We have all been told repeatedly that garbage kills bears. But that has Durango residents increasingly wondering: What would do it for deer?
There is no hunting within city limits. Dogs barely notice the deer anymore. So we need to lay it on the residents. We need Deer Smart.
(There was talk at the Herald of a Deer Tracker graphic to locate where the critters have been spotted. But then it was pointed out that there is nothing particularly informative about a solid black square.)
Bears are big, and they have fearsome claws and teeth. But the fact is they largely keep to themselves and rarely get in anybody’s face. Sure, they will rummage in a trash can from time to time, and they will happily damage a fruit tree. On balance, though, they usually seem content to stay in the woods munching on berries and the like.
Deer, on the other hand, have chosen to avoid hunters, mountain lions and the inconvenience of finding their own lunch by moving in with us and dining on flower gardens and tasty home-grown produce. It makes sense. After all, what sounds better, hanging out in scrub oak ever alert for predators or lounging on a lush lawn and nibbling on a garden in a place where firing a gun is illegal and the carnivores are on leashes?
Let’s face it, we have created deer heaven. And unless we want to make a more hellish for them, we need to change.
We could propose a draconian policy. City workers could have paint guns and shotguns. The first time a deer is found in town, it gets a blue splotch. The second strike would be red. Strike three, and there is venison for dinner at the jail.
Of course, that would never happen. City hall would never give its workers live ammunition.
It is illegal to discharge a firearm within city limits, but does that include air rifles and BB guns? Slingshots? None of those would kill a deer, but they could discourage one from eating the shrubbery.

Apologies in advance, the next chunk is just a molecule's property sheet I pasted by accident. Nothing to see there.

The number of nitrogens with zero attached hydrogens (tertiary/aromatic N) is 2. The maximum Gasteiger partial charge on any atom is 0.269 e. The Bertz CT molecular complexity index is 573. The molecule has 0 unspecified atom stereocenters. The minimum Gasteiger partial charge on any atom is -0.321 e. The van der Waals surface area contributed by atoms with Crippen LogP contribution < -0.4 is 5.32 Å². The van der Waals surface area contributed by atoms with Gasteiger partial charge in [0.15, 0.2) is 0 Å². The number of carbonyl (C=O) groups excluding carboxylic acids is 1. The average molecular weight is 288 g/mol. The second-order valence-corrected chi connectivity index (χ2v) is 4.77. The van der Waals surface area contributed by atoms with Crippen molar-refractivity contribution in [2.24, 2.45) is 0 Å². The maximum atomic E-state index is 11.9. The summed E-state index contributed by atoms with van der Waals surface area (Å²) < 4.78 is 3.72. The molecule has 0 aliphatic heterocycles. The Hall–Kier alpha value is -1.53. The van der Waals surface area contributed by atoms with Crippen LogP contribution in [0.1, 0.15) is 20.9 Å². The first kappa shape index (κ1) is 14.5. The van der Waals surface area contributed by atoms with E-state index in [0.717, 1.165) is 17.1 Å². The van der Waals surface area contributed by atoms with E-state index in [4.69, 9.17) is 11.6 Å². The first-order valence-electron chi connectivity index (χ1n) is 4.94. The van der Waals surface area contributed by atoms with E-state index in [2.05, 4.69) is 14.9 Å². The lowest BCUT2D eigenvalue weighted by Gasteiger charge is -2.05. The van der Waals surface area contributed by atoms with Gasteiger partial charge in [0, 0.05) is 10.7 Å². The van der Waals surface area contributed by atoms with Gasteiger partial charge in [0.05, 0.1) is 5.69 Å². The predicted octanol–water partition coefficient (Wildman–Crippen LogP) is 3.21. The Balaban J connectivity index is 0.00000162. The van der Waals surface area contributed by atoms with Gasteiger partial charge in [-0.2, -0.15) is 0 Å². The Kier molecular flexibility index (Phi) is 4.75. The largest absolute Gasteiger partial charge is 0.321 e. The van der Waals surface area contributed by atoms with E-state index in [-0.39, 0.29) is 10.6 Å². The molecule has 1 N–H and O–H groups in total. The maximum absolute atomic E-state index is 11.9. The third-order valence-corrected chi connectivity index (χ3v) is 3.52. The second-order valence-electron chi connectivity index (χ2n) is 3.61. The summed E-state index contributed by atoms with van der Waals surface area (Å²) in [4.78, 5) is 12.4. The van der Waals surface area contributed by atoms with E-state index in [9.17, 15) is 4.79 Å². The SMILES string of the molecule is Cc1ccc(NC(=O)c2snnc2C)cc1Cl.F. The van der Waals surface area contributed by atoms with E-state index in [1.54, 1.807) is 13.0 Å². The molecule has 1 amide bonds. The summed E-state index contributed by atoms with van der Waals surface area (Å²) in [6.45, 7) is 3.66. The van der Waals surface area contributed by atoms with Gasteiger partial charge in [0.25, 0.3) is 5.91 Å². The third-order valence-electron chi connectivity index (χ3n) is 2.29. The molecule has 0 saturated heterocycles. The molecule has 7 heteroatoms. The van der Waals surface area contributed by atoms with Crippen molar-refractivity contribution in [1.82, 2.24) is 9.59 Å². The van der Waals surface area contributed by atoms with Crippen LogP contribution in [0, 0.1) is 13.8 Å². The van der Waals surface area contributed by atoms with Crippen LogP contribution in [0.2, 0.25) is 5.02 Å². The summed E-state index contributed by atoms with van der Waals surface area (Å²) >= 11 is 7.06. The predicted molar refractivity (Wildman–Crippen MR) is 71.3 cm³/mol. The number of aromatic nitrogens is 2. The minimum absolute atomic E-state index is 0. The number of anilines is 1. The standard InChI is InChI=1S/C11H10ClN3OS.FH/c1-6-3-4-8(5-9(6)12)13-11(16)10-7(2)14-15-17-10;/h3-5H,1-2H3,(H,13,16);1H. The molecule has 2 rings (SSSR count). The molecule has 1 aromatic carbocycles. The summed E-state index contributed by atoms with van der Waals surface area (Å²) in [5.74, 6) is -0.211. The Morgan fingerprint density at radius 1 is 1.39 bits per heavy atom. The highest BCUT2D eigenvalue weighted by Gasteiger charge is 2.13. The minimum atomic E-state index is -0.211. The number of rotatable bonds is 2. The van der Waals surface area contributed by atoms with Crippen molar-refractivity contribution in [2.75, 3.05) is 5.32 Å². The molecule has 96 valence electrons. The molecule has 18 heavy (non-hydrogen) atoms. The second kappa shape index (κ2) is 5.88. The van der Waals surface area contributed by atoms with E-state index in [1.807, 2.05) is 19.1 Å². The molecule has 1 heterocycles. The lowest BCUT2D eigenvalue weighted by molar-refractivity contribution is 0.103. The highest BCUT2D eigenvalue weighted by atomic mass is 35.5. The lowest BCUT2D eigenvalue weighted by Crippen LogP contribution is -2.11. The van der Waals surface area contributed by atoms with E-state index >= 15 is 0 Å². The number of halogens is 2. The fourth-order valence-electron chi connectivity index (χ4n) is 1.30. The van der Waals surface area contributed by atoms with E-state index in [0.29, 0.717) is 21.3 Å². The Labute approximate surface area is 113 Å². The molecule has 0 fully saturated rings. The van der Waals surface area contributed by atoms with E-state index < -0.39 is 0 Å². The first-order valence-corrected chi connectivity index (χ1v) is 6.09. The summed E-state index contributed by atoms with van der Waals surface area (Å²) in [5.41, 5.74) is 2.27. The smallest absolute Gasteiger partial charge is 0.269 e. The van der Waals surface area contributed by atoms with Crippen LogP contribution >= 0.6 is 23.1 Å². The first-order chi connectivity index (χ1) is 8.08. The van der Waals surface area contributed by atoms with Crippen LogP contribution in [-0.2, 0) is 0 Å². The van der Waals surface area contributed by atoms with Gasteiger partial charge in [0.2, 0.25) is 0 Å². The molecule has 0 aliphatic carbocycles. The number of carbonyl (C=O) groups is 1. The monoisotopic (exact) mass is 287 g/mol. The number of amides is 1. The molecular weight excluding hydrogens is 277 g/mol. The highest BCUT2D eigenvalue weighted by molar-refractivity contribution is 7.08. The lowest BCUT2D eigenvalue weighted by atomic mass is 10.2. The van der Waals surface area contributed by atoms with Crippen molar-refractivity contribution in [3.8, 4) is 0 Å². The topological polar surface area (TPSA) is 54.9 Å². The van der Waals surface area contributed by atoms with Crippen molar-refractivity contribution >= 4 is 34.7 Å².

What about bow hunters? Perhaps there could be a special permit issued to carefully selected and highly trained hunters. With that, we would also have to ban all weed killer and pesticides, not just from city parks but for homeowners as well. The meat would have to be chemical-free for the booth at the farmers’ market. Tourists might love it – genuine Durango-raised, grass-fed venison.
At some point, we might also have to deer-proof the bike lanes. A deer vs. bicycle crash could be ugly. What might help would be if we instilled a little more respect for vehicles by allowing drivers to bump deer that stand in the road – nothing harmful, just a gentle little bump.
Or, we could do what we do with the bears and alter human behavior. We now have bear-proof trash cans; we could also require homeowners to lock up their flowers and fence off their fruit trees. Unsecured vegetable gardens would be out of the question. Banning sprinklers would deprive the deer of another food source, with the added benefit of saving water.
Of course, someone would have to volunteer to monitor all these things. Deer generate no tax revenue.